132 research outputs found

### The economic basis of periodic enzyme dynamics

Periodic enzyme activities can improve the metabolic performance of cells. As
an adaptation to periodic environments or by driving metabolic cycles that can
shift fluxes and rearrange metabolic processes in time to increase their
efficiency. To study what benefits can ensue from rhythmic gene expression or
posttranslational modification of enzymes, I propose a theory of optimal enzyme
rhythms in periodic or static environments. The theory is based on kinetic
metabolic models with predefined metabolic objectives, scores the effects of
harmonic enzyme oscillations, and determines amplitudes and phase shifts that
maximise cell fitness. In an expansion around optimal steady states, the
optimal enzyme profiles can be computed by solving a quadratic optimality
problem. The formulae show how enzymes can increase their efficiency by
oscillating in phase with their substrates and how cells can benefit from
adapting to external rhythms and from spontaneous, intrinsic enzyme rhythms.
Both types of behaviour may occur different parameter regions of the same
model. Optimal enzyme profiles are not passively adapted to existing substrate
rhythms, but shape them actively to create opportunities for further fitness
advantage: in doing so, they reflect the dynamic effects that enzymes can exert
in the network. The proposed theory combines the dynamics and economics of
metabolic systems and shows how optimal enzyme profiles are shaped by network
structure, dynamics, external rhythms, and metabolic objectives. It covers
static enzyme adaptation as a special case, reveals the conditions for
beneficial metabolic cycles, and predicts optimally combinations of gene
expression and posttranslational modification for creating enzyme rhythms

### How enzyme economy shapes metabolic fluxes

Metabolic fluxes are governed by physical and economic principles.
Stationarity constrains them to a subspace in flux space and thermodynamics
makes them lead from higher to lower chemical potentials. At the same time,
fluxes in cells represent a compromise between metabolic performance and enzyme
cost. To capture this, some flux prediction methods penalise larger fluxes by
heuristic cost terms. Economic flux analysis, in contrast, postulates a balance
between enzyme costs and metabolic benefits as a necessary condition for fluxes
to be realised by kinetic models with optimal enzyme levels. The constraints
are formulated using economic potentials, state variables that capture the
enzyme labour embodied in metabolites. Generally, fluxes must lead from lower
to higher economic potentials. This principle, which resembles thermodynamic
constraints, can complement stationarity and thermodynamic constraints in flux
analysis. Futile modes, which would be incompatible with economic potentials,
are defined algebraically and can be systematically removed from flux
distributions. Enzymes that participate in potential futile modes are likely
targets of regulation. Economic flux analysis can predict high-yield and
low-yield strategies, and captures preemptive expression, multi-objective
optimisation, and flux distributions across several cells living in symbiosis.
Inspired by labour value theories in economics, it justifies and extends the
principle of minimal fluxes and provides an intuitive framework to model the
complex interplay of fluxes, metabolic control, and enzyme costs in cells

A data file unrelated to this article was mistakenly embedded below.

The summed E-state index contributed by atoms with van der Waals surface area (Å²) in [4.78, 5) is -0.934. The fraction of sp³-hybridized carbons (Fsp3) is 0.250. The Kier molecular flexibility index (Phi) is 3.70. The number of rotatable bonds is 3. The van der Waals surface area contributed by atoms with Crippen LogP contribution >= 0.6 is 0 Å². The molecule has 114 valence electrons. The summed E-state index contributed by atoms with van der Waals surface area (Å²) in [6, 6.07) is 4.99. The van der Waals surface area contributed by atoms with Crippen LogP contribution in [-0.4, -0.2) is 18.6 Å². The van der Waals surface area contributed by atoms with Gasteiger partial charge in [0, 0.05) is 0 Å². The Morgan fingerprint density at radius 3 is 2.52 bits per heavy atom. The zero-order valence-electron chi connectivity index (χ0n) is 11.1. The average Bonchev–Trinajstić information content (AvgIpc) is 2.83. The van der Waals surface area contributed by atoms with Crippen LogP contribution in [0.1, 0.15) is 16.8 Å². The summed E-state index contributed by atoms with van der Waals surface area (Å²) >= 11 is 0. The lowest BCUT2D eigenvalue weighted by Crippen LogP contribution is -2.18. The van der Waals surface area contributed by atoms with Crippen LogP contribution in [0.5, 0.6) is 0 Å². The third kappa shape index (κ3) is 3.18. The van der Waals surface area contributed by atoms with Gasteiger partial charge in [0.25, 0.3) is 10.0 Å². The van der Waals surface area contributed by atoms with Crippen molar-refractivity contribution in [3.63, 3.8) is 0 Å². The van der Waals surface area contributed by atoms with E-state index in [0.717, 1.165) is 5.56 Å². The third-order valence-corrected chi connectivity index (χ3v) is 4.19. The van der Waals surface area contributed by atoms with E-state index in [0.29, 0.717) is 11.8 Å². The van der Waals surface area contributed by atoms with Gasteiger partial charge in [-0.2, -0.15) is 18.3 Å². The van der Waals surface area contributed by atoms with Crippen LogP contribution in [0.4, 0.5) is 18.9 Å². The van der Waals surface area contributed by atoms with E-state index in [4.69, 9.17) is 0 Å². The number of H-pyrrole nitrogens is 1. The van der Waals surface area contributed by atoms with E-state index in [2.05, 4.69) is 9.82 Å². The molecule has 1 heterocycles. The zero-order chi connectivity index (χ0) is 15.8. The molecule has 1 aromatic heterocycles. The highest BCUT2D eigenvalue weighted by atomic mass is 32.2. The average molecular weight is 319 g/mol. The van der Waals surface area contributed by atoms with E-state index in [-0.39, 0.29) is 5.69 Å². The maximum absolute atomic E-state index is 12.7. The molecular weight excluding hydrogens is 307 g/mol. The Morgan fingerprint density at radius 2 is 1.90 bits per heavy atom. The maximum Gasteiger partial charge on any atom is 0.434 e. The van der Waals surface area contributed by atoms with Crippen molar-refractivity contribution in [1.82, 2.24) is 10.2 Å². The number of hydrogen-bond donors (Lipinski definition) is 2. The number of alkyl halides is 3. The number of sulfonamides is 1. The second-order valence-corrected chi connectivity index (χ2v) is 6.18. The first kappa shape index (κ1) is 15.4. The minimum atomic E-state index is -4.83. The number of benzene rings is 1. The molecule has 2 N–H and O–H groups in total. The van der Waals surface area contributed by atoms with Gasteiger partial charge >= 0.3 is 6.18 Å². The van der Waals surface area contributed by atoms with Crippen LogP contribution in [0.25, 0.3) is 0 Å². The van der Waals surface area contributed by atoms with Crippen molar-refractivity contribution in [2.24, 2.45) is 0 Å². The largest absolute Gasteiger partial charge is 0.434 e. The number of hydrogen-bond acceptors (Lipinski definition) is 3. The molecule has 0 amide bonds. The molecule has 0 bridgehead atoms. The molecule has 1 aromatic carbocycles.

### Flux cost functions and the choice of metabolic fluxes

Metabolic fluxes in cells are governed by physical, biochemical,
physiological, and economic principles. Cells may show "economical" behaviour,
trading metabolic performance against the costly side-effects of high enzyme or
metabolite concentrations. Some constraint-based flux prediction methods score
fluxes by heuristic flux costs as proxies of enzyme investments. However,
linear cost functions ignore enzyme kinetics and the tight coupling between
fluxes, metabolite levels and enzyme levels. To derive more realistic cost
functions, I define an apparent "enzymatic flux cost" as the minimal enzyme
cost at which the fluxes can be realised in a given kinetic model, and a
"kinetic flux cost", which includes metabolite cost. I discuss the mathematical
properties of such flux cost functions, their usage for flux prediction, and
their importance for cells' metabolic strategies. The enzymatic flux cost
scales linearly with the fluxes and is a concave function on the flux polytope.
The costs of two flows are usually not additive, due to an additional
"compromise cost". Between flux polytopes, where fluxes change their
directions, the enzymatic cost shows a jump. With strictly concave flux cost
functions, cells can reduce their enzymatic cost by running different fluxes in
different cell compartments or at different moments in time. The enzymactic
flux cost can be translated into an approximated cell growth rate, a convex
function on the flux polytope. Growth-maximising metabolic states can be
predicted by Flux Cost Minimisation (FCM), a variant of FBA based on general
flux cost functions. The solutions are flux distributions in corners of the
flux polytope, i.e. typically elementary flux modes. Enzymatic flux costs can
be linearly or nonlinearly approximated, providing model parameters for linear
FBA based on kinetic parameters and extracellular concentrations, and justified
by a kinetic model

### Enzyme economy in metabolic networks

Metabolic systems are governed by a compromise between metabolic benefit and
enzyme cost. This hypothesis and its consequences can be studied by kinetic
models in which enzyme profiles are chosen by optimality principles. In
enzyme-optimal states, active enzymes must provide benefits: a higher enzyme
level must provide a metabolic benefit to justify the additional enzyme cost.
This entails general relations between metabolic fluxes, reaction elasticities,
and enzyme costs, the laws of metabolic economics. The laws can be formulated